I made a stone footpath across the grass triangle outside the front door to La Doccia, the plan being to improve the over worn grass. It is more just trodden down mud than grass so I used a number of flat stones from a stone pile. There are stones all over La Doccia. Being mountainous the layer of soil is thin in places and inevitably these piles of stones accumulate as we work the land and remove them. It is very handy when building terraces or walls though, as we get our own stone for free. It is also a reason there are so many terraces in Tuscany, making terraces is a good way of using the stones, which would otherwise be a nuisance to farming.

I collected the stones and marked out their shape in the ground and dug a hole to match the shape, each hole seemed to resemble the last place missing on a jigsaw puzzle, ideally fitted to the object I was to slot into place. This was the theory, however the practice was much harder and the digging difficult. I dug in 6 stones at ground level, below the grass so a lawnmower can skim over the stones, and then I spiked, watered and reseeded the ground. I hope it will act as a subconscious draw to visitors hauling their suitcases into the house, however, my Father suggested we place large neon signs pointing to this embedded path, smirking that no one will use it.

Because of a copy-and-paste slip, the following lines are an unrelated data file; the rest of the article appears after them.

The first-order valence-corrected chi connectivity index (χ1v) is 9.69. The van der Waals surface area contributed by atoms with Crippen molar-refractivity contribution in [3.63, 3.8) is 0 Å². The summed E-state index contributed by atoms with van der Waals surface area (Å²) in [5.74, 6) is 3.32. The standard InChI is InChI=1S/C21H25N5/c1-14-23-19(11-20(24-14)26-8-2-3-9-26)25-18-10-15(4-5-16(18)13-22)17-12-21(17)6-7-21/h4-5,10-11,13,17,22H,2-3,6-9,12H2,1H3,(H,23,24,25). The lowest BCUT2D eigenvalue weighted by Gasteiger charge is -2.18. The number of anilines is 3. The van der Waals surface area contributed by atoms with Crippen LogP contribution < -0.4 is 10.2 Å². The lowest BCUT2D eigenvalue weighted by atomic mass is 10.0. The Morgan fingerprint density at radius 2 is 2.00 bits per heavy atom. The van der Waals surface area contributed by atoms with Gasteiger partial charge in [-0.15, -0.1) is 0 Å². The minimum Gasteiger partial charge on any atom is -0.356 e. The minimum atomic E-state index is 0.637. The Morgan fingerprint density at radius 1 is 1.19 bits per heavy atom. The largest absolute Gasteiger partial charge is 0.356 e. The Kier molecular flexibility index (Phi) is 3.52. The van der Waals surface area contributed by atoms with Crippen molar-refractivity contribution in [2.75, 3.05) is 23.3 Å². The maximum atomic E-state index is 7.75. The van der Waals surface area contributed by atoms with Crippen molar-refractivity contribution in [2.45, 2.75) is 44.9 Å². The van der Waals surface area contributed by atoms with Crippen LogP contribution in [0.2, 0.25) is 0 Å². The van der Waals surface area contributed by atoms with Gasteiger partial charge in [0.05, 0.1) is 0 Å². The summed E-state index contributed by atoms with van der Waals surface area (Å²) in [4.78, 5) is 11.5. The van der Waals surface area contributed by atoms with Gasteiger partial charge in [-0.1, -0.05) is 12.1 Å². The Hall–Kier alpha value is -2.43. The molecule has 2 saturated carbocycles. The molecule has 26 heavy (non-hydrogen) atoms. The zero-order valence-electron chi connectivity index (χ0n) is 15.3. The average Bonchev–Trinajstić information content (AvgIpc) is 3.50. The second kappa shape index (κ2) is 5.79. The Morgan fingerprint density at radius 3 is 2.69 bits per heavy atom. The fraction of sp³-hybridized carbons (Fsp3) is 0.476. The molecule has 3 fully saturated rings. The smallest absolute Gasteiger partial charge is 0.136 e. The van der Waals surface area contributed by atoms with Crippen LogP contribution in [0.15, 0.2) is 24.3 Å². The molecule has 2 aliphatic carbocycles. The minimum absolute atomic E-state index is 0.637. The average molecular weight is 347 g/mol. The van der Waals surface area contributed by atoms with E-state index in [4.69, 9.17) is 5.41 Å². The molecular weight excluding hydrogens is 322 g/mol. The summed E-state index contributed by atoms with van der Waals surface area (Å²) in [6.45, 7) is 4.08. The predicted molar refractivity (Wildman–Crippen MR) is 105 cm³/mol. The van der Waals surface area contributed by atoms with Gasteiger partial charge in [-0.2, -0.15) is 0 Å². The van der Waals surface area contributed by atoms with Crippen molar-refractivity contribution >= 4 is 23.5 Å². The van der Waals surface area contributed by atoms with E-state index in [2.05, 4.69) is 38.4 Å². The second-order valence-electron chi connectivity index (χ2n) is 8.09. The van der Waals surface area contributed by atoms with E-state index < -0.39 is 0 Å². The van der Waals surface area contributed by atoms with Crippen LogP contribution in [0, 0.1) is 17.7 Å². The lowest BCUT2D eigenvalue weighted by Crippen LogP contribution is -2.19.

Personally I dont think Neon signs will improve the environment we are trying to create one bit. However, some well placed cactus could be the answer, failing that I could always ask Lombardo to build another stone wall around the tiny triangle.

Thinking of cactus, we bought a pot of ready made cactus from the alimentari and it has proved a surprising success placed in front of the fireplace. Just three months later they are bursting out of their pots and one has a lanky flower stalk. Cacti are low maintenance and we have plenty of sun, so all this could be the beginning of a cactus garden at La Doccia.

I visited a website which has detailed maps of the region earlier in the week; these are from the Toscana Region and are similar to Ordnance Survey, covering distance, altitude and buildings etc. On the map I found La Doccia as well as the two cottages on the farm, but more intriguing I found another small building registered on the maps which we didnt know about. This building is on the land below the house but deep in what is impenetrable scrubland. A walk to the approximate area of this building revealed nothing, but only because I simply couldnt reach the area due to the blackthorn and wild roses. Several times I though I recognised a small building in the undergrowth and my heart leapt, but every time it turned out to be a steep slope or an old wall. However, once I have a tractor that will be the first area I head for. There was once a small building on this land, now it is hidden, but I am sure something is still there.

About The Author Rupert Mayhew recently moved to Tuscany, Italy, from a career in IT in London. He works in and runs an expanding agriturismo and this new role includes the task of creating a garden out of what is now mountainside.